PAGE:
“While making this album, I looked back on the past and contemplated where our group should be headed. Above all, I thought about our teamwork a lot,” says Haram. “I’m proud that teamwork has been solidified during this process, and I’m touched by that.”

“For this album as well, we discussed in depth with the company and the members from the beginning and worked so hard on every detail of vocals and choreography,” Tsuki chimes in. “During the process, I think my team has got my back and I believe that we took a step forward.”

Until this point in the conversation, Haruna has been serenely observing and letting her members take the lead, often smiling at their answers. She, along with Tsuki, moved from Japan to South Korea in pursuit of her dreams. “I'm very keen on Tsuki,” Haruna says. “Her expressions on stage are really great — you could see that during the ‘GingaMingaYo’ [era]. And she also has great language skills. Tsuki can speak Korean and Japanese fluently… and her English isn’t that bad.”

From the start, Billlie has been recognized for their gamut of abilities. An incarnation of this is Suhyeon, whom Tsuki describes as “multi-talented.” “She’s our main vocalist, but she’s also very good at acting,” she says. (Before debuting, Suhyeon starred in a South Korean web drama called A-Teen.) “And she’s even good at imitating animal sounds!” Tsuki adds. Suhyeon covers her face while laughing.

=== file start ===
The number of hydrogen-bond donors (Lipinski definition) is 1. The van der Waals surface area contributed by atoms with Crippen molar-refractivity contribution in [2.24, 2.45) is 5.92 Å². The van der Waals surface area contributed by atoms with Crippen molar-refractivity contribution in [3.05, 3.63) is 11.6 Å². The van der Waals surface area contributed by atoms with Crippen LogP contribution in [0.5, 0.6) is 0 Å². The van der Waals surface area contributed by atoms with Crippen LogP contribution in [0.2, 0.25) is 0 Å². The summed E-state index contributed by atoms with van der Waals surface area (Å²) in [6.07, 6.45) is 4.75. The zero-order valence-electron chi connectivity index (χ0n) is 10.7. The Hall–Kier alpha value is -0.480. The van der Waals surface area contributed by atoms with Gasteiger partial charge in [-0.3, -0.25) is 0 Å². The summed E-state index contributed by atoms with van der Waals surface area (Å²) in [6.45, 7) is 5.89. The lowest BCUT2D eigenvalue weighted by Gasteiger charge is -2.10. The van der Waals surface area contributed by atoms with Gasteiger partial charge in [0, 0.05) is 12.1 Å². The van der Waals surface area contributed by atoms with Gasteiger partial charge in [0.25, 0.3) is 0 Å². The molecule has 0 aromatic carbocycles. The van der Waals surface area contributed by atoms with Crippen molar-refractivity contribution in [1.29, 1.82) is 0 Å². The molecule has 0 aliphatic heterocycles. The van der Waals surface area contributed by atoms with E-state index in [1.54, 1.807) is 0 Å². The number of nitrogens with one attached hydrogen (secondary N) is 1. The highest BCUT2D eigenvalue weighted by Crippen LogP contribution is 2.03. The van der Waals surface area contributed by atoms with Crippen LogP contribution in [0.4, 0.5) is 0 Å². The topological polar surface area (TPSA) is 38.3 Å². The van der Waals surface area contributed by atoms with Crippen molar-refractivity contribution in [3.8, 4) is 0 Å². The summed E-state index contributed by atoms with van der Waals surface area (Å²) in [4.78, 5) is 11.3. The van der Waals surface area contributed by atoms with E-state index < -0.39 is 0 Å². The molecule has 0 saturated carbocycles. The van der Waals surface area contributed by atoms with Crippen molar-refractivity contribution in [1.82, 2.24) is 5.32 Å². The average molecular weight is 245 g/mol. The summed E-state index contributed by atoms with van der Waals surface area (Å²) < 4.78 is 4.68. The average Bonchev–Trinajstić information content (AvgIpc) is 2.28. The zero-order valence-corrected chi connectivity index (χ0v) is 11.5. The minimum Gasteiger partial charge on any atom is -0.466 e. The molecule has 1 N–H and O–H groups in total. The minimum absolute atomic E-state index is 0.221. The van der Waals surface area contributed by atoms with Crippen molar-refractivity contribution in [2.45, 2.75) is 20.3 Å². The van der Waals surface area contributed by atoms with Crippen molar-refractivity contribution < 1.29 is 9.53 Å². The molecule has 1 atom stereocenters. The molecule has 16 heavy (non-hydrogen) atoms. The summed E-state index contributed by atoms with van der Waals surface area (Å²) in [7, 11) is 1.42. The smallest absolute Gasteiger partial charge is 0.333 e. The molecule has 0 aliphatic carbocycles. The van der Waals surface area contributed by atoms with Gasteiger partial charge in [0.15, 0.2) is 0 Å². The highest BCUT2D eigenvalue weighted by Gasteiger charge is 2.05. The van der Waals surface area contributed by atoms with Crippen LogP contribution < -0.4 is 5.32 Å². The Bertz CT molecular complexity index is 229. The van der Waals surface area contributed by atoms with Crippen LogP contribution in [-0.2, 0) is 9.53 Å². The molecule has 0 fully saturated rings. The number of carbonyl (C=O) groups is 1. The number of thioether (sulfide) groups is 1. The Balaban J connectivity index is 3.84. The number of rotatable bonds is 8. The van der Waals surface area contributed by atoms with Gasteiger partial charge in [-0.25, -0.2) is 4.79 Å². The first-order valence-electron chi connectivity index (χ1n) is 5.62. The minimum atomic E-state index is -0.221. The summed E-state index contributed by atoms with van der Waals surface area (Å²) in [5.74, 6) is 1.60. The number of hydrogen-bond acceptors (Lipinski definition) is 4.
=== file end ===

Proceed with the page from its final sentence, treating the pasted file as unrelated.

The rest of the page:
“Sheon is another all-rounder of this team,” Haram muses as Sheon claps timidly next to her. “She’s good at everything — vocals, rap, and dance. I think Sheon has the most beautiful dance moves. Her way of using body and hand, and her gestures are so fascinating and beautiful that I want to learn from her.” In the matter of duality — a popular tenet in K-pop for artists who embody contrasting personalities — Sheon has Siyoon in mind. “Her eye expressions [are great],” she says. “Siyoon is one of the shyest members of Billlie, but she changes very dramatically on stage, and her eyes change as well.”

In an industry full of stars, the members of Billlie could be likened to a supernova-in-waiting, adding their light to a K-pop constellation. In both dreams and reality, there’s a common denominator that keeps their aspirations aflame. “This might be a bit cliché, but the answer is my members,” Moon Sua smiles. “When we are having a great time or a sad time, our members are always present, and that's the greatest motivation.”